EXCERPT FROM APPENDIX 1 from Don Featherstone's Battles With Model Soldiers
(The book that got me started.)

"Nothing in these pages is a dictate, no word says you must or you shall do it this way. On the contrary, the book sets out from the very beginning to stimulate the reader to think for himself, and to use what he has read merely as a foundation for efforts and ideas which reflect his own temperament and character. Only in this way will he obtain maximum satisfaction from the hobby of battling with model soldiers."

-Don Featherstone 1918 - 2013

Wednesday, December 13, 2017

Hold the Bridge!

Tuesday's game was Crossing Point from CS Grant's Programmed Scenarios. We divided the army point values by 50 to get the number of Portable Wargame SP's per army then used the suggested lists as a guide.

We made one change in the rules, we shortened Infantry musket fire to two hexes. Light infantry remained at 3. This seems to have allowed them to better perform their harassing task and made them less prone to having to engage in firefights with superior numbers as their only tactic. 
The enemy appears!
I drew the Defender again  and took the Allied army since I could fill much of the roster with troops I had painted. I ended up with a force of 2 medium cavalry, 4 infantry, 2 light infantry and 2 artillery (plus my commander). A total of 30 pts (We each took a free commander). My job was to deny a river crossing to Ron. (Exhaustion pt of 10)

That made Ron the attacker with the Austrians. He chose a list with 1 light cavalry, 1 medium cavalry, 1 light infantry, 10 infantry and 2 guns for 49 pts. (Exhaustion of 16) Then he had to roll to see if he marched on using one road or two. Luckily for me he rolled up 1 entry point. His mission was to establish a substantial bridgehead on my side of the river.

We set a time limit of 15 turns.
As my 2nd battery is wiped out by counter battery fire, I wave my hat at the Austrian commander who can be seen waving back from his position hear the enemy artillery. (Oh for toy soldiers with move-able arms!)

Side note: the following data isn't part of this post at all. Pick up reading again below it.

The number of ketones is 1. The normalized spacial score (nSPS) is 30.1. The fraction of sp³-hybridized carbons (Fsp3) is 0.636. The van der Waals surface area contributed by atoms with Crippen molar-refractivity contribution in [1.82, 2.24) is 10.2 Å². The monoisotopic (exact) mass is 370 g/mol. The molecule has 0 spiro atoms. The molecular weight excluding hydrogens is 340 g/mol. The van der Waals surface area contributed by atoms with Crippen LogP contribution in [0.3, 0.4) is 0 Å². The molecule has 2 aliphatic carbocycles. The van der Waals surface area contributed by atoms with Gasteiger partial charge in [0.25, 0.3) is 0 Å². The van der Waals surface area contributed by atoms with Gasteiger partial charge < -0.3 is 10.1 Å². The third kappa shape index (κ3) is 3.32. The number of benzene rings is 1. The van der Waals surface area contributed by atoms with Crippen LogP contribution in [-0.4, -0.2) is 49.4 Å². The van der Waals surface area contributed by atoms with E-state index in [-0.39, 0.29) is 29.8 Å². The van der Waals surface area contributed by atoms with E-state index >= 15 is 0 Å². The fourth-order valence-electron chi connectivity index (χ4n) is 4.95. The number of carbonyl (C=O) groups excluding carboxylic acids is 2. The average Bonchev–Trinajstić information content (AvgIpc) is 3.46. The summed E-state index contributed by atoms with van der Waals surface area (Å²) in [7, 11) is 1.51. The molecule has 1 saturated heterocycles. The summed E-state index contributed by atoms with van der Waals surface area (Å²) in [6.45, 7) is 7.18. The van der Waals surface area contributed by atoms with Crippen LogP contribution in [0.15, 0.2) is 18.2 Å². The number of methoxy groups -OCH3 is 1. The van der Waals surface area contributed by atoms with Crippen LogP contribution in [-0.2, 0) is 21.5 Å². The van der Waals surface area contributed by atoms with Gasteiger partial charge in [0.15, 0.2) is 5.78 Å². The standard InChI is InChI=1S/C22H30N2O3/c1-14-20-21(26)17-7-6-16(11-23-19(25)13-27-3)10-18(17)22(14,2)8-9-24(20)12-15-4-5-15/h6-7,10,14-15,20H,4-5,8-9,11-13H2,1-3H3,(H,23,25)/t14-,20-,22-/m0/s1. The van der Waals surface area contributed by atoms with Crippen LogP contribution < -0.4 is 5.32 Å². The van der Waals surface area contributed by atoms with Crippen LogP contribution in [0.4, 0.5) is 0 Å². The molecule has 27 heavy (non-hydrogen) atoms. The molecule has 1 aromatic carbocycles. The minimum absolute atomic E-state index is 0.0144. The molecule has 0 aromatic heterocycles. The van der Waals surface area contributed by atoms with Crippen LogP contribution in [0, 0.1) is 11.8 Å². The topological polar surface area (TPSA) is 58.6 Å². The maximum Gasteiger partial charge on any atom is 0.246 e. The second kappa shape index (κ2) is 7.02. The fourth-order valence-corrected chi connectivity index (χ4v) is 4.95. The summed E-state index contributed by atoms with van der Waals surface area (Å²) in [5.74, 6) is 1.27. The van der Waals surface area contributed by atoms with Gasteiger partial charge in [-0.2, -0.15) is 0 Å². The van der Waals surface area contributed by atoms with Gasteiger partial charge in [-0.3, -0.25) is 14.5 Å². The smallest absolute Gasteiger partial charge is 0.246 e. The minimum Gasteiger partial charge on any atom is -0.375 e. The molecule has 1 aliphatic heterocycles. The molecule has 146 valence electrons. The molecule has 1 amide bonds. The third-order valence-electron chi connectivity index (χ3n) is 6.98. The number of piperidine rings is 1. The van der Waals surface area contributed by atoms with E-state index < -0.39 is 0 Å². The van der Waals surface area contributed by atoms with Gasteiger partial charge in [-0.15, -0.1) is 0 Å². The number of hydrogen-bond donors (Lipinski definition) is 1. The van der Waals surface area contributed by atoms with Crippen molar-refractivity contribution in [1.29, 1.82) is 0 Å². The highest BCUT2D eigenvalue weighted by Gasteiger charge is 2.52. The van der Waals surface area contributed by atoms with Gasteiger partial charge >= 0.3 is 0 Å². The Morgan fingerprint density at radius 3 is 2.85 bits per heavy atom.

Ron is not usually an impetus commander and he decided to deploy all of his army before making any serious attacks. In this case however, having to arrive by one road meant that the game was half over before he was in position and he had been so busy avoiding unnecessary casualties that he hadn't inflicted many either and the river was still between us, the primary defences still intact. 

Once deployed, he pressed forward, pausing to silence my guns so they couldn't enfilade his infantry but that took time too and my light infantry had moved into position to snipe at a range where they were safe from return fire. 

At this point it became obvious that he had made an error in laying  out the terrain, the folds in the river were far too deep, making the approaches to the bridge too narrow and too enfiladed. None the less it was what he faced.

Now I am a fan of de Saxe and Suvarov and given the narrow space and short time, I'd have massed my infantry and gone in with the bayonet, full speed, packing my units in two deep to prevent the forward ones from retreating.  Might have been a bloody but glorious defeat or I might have pushed him back and forced my way over the bridges. We'll never know.

What Ron tried was a slow advancing fire fight, making sure that all units could retreat if needed. Unfortunately, due to the narrow frontage and the fact that I could enfilade him from across the river, my units ended up inflicting twice as many hits as they received despite being outnumbered 2:1.
Worse than that for Ron, the fight took a very long time with little to show for it.

A dash at the other bridge by his cavalry had some success but each time a counter attack drove him back. 

The battle winds down. My counter attack against the near bridge has resulted in both sides falling back but he has yet to cross a bridge let alone establish a bridgehead.
(The coloured chips mark units that have acted this turn as an aide-memoir.)
At last when time was up neither army was exhausted but he was 3 SP's away and I was at 4. I only needed to hold however and in that bottle neck he needed a lot of time and he didn't appear to have enough SP's to allow him to push across the bridge even if we'd had more turns to play.

After the  game we took the big loop out of the river and Ron may just play it over again solo. I'm quite content with the victory as it was.

6 comments:

  1. Nice report on an interesting game. I'm in favour of differential ranges for light infantry if they are skirmishing - it gives an abstracted sort of way to address the fact that they can nip forwards, fire and nip back again, without getting embroiled in actually making them do it on the tabletop, Only if they are skirmishing, mind - any unit which is really a close-order body with Light Infantry or Jägers in their job title shouldn't get it, I think.

    Great stuff.

    ReplyDelete
    Replies
    1. Its funny how simple solutions can often be the most effective.

      Delete
  2. Nice use of the bend in the river as a natural bastion.

    ReplyDelete
  3. Replies
    1. Damned useful stuff. Pity the shipping is so high as is the exchange rate.

      Delete